What should be done? Anything?

Deaf to the calls from below

At one time Lara Pawson, inspired by the works of Basil Davidson and other British Marxists, lionized Angola’s MPLA as a “radical socialist movement that epitomised the heroism of African liberation”. I received the impression that her faith in radical socialism is diminished but not extinguished. Her faith in the MPLA is quite gone. She writes,“Angola’s brutal history, and the MPLA’s role in it, is a truth that we must tell”:

When I arrived in Luanda, the MPLA had long been – and still is – a member of the Socialist International, an organisation that claims to pursue “progressive politics for a fairer world”. I remember my pleasure on hearing politicians and other members of the urban elite calling each other camarada (comrade). Even the party rhetoric sounded remarkably similar to that of the revolutionary years of the 1970s. But a few months into my new job, when the country’s “fourth war” finally erupted, I could no longer hide from the blindingly obvious: if revolutionary politicians were what I was after, I was at least 20 years too late.

In fact, this was also wrong. I began to discover that the idea of a 1970s MPLA heyday was just as misguided. An Angolan colleague told me about 27 May 1977, the day an MPLA faction rose up against the leadership, and the honeymoon of revolution crashed to a halt. Some called it an attempted coup, but my colleague insisted it was a demonstration that was met with a brutal overreaction.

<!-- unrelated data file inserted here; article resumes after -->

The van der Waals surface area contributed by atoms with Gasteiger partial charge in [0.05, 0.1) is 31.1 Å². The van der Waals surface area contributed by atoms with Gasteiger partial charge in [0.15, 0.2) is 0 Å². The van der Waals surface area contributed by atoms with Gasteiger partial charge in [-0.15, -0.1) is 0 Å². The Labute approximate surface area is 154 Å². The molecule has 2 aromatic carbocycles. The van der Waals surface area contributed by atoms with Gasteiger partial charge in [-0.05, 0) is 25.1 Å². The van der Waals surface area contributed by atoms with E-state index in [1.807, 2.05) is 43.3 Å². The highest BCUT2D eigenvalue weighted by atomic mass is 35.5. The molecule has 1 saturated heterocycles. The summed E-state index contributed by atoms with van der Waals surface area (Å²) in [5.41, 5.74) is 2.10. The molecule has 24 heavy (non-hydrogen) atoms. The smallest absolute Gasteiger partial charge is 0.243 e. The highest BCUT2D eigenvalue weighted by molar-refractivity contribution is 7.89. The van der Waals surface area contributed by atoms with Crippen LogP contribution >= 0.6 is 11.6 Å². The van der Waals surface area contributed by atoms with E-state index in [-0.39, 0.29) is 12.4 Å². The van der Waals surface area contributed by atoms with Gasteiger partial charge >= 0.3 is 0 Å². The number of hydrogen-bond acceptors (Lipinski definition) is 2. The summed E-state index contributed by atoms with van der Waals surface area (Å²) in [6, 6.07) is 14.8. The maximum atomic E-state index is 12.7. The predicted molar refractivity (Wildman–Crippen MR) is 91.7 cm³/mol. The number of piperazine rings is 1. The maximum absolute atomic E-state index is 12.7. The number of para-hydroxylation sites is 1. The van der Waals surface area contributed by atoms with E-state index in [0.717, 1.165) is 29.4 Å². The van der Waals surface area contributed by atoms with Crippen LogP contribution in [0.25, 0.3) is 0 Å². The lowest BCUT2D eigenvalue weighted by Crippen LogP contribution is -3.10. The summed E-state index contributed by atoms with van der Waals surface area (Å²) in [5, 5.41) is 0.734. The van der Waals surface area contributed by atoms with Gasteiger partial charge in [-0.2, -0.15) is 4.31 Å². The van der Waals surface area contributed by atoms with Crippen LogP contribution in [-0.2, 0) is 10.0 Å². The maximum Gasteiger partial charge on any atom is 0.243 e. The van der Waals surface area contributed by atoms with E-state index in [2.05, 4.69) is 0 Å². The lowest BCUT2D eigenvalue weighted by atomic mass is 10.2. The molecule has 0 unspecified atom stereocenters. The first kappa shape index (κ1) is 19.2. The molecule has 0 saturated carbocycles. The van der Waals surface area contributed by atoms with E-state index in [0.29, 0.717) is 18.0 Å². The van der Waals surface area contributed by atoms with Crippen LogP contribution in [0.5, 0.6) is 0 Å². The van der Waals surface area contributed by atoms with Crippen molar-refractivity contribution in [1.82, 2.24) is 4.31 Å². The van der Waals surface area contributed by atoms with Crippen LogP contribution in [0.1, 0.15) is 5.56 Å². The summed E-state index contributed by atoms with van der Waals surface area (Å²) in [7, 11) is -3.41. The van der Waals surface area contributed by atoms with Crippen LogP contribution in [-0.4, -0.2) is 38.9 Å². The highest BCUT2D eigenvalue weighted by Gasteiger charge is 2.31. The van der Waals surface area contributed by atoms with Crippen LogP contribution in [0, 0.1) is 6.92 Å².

Whichever story you believe, six senior members of the MPLA were killed that day by supporters of the uprising. In response, President Neto, the politburo and the state media made many highly inflammatory statements that incited extraordinary revenge. In the weeks and months that followed, thousands of people – possibly tens of thousands – were killed. Some of the executions were overseen by Cuban troops sent to Angola by Fidel Castro to repel a South African invasion.

But what rattled me was that Angola-watchers on the left – intellectuals whom I admired – all seemed to have turned a blind eye to the thousands of killings. It was as if their commitment to the party was so deep that, in the end, they heard only the voices of its leaders and fell deaf to the calls from below.

That white conservatives also had their moment of disillusion regarding an Angolan liberation movement, when Jonas Savimbi of UNITA allegedly had Tito Chingunji and Wilson dos Santos executed – or when whatever really happened with that bloody business happened – is somewhat better known. The MPLA has escaped similar scrutiny, for the usual reason.

Why you should wash your dirty linen in public